Kant/Justice/Principles/Categorical Imperative/Rawls: My interpretation of Kant focuses on the concept of autonomy.
RawlsVsHare: We should not understand Kant primarily in terms of universality and generality. That would be too narrow a basis to construct a moral theory. (Cf. R. M. Hare, Freedom and Reason, Oxford, 1963, pp. 123f.)
Rawls: For a complete understanding of Kant's later writings, one has to consider Kant's later writings.
Moral/Kant/Rawls: Kant begins with the rational choice of moral principles and their rational assessment.
As legislation for an empire of ends, moral principles must not only be acceptable to everyone, but must also be publicly known. They must be accepted by free and equally rational individuals. (See Autonomy/Kant/Rawls).
Categorical imperative/Kant/Rawls: the veil of ignorance (in my theory) robs the persons in the initial situation of a society to be established of all information about their future position anyway, which at the same time guarantees that they decide as free and equally rational persons.
Rawls: this adds several things to Kant's concept: e. g. that the chosen principles are applied not only to individuals, but to society as a whole. Nevertheless, I think we'll stay close to Kant.
RawlsVsKant: Kant did not show that our actions under moral law show our nature in a recognizable way, as acting according to contrary principles would not do.
Solution/Rawls: our assumption of the initial situation with the veil of ignorance resolves this deficiency: we only have to show that our principles to be chosen are applicable. We accept the initial situation as one that is seen by the noumenal self in Kant's sense.
Qua noumenale they have the free choice between principles. At the same time, however, they want to express their rationality in the world around them, i. e. their independence from contingent characteristics of nature and society. If the argument from contract theory is correct (see Contract Theory/Rawls), precisely those principles define the moral law.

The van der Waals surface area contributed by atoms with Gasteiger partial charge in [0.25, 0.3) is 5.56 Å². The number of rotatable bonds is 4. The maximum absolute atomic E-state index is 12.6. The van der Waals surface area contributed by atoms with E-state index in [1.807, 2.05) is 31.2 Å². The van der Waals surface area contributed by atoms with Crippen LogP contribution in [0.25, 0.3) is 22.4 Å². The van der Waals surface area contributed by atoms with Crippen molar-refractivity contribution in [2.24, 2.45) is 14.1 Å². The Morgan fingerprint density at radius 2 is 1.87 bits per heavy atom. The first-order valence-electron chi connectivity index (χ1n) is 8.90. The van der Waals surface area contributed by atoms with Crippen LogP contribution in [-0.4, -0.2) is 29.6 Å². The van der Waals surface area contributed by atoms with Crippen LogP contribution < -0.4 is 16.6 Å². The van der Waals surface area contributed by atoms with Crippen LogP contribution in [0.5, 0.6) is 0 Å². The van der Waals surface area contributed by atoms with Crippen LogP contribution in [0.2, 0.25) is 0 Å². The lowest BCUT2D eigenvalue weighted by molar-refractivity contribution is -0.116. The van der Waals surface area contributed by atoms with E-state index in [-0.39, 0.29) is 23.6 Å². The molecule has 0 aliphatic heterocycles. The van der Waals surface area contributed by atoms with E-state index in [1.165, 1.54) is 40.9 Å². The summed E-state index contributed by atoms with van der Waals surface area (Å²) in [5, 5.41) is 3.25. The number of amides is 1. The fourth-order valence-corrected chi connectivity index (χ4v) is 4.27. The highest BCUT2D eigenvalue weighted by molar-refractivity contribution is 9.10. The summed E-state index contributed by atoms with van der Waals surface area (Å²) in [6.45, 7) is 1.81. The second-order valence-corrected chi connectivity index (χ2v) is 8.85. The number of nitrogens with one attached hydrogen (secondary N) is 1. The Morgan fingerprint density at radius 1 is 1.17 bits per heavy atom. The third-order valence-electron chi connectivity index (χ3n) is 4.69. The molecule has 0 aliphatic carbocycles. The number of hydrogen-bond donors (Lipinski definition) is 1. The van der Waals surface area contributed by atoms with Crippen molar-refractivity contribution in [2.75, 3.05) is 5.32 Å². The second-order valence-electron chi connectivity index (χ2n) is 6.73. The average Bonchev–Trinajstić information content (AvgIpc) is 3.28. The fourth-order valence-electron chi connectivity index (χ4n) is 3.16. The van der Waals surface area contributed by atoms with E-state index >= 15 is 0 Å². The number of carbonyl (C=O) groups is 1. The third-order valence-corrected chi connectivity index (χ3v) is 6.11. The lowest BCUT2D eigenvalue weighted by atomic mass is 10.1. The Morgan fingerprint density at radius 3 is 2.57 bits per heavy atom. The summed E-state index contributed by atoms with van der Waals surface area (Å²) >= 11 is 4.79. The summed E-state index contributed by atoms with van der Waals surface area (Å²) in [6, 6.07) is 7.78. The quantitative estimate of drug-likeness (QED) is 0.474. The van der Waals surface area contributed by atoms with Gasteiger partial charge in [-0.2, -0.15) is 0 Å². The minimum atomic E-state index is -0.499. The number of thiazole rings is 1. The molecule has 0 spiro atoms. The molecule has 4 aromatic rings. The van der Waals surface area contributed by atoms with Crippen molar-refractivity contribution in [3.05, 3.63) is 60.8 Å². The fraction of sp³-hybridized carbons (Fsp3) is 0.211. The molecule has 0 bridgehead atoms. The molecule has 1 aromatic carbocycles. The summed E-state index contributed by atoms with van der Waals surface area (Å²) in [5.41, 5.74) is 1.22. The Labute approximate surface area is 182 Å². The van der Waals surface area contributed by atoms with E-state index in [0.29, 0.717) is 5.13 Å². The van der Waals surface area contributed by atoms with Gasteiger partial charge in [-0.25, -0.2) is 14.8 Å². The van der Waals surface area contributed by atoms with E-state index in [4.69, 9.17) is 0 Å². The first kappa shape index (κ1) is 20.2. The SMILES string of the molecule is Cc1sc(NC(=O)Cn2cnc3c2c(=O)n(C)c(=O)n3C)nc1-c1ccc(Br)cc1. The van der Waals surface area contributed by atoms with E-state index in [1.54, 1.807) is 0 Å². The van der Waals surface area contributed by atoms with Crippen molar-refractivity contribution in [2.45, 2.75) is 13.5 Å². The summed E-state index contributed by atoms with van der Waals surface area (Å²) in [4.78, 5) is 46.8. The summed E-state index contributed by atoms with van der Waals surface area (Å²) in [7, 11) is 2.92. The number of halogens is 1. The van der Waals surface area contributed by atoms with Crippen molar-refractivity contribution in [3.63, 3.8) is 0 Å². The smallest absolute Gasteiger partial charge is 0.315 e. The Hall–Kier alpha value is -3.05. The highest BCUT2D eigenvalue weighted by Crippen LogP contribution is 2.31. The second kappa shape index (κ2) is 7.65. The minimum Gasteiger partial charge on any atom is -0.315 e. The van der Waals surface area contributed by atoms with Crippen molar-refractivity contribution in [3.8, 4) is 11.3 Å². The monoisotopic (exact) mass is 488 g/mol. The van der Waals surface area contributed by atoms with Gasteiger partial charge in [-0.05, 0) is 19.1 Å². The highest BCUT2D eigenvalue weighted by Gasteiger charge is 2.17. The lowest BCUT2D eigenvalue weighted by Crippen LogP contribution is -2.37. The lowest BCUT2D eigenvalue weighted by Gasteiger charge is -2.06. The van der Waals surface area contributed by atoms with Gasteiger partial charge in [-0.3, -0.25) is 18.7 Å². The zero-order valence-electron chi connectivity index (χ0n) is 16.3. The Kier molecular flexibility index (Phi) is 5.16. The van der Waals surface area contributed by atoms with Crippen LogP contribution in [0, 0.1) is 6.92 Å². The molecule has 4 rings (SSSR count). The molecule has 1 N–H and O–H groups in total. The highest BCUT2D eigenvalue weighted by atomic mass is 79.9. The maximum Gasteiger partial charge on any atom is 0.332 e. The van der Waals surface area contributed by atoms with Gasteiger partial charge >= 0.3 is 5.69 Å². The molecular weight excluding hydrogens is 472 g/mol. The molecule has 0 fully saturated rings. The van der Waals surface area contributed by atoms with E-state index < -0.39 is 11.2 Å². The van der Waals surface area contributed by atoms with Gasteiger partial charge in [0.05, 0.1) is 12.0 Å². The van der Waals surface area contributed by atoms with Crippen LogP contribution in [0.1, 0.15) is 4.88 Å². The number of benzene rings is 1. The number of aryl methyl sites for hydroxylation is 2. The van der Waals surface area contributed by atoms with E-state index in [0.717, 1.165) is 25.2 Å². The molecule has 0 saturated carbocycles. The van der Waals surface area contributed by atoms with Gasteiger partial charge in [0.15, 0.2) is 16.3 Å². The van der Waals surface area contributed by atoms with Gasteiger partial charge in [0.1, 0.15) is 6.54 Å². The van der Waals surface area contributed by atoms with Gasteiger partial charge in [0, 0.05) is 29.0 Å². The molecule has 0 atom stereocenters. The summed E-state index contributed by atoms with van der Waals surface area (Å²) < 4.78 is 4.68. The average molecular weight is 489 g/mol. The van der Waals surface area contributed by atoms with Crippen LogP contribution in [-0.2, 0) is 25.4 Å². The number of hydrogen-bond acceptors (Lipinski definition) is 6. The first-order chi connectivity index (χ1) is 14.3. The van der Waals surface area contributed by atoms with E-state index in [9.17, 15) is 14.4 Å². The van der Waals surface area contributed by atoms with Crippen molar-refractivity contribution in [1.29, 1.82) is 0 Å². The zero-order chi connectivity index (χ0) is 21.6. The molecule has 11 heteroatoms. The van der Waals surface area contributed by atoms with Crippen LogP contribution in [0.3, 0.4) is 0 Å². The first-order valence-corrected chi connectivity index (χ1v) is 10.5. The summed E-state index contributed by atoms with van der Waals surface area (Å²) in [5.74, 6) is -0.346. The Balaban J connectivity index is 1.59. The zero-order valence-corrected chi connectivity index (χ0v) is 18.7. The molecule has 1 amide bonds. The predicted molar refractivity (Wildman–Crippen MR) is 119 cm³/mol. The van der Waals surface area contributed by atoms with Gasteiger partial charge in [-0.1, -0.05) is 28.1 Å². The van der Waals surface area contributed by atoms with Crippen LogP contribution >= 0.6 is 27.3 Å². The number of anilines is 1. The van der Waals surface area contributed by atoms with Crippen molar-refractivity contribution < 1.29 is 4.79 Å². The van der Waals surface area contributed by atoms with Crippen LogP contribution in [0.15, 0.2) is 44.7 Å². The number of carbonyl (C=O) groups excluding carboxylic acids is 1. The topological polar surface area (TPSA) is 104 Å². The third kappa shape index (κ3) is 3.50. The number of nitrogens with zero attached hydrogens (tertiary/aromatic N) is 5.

Our desire to behave justly then arises partly from the desire to express ourselves as free and equally rational beings. I think that is why Kant speaks of it as a reason for shame when we behave incorrectly and not as a reason for guilt.
Society/election/self/Kant/RawlsVsKant/Rawls: in two points I deviate particularly from Kant's conception ((s) as it is laid out in the categorical imperative):
1. the choice (of the principles) as noumenal self I assume to be the choice of a collective (self). This choice must be acceptable to other selfs.
2. I assume that the parties know that they are subject to the conditions of human life. In the light of these natural limitations, the principles are chosen. In Kant's case, it appears that he also includes the freedom of God or the freedom of pure intelligences, but these are not subject to the restrictions that demand that others be recognized as equally rational and free beings._____________Explanation of symbols: Roman numerals indicate the source, arabic numerals indicate the page number. The corresponding books are indicated on the right hand side. ((s)…): Comment by the sender of the contribution. The note [Author1]Vs[Author2] or [Author]Vs[term] is an addition from the Dictionary of Arguments. If a German edition is specified, the page numbers refer to this edition.
A Theory of Justice: Original Edition Oxford 2005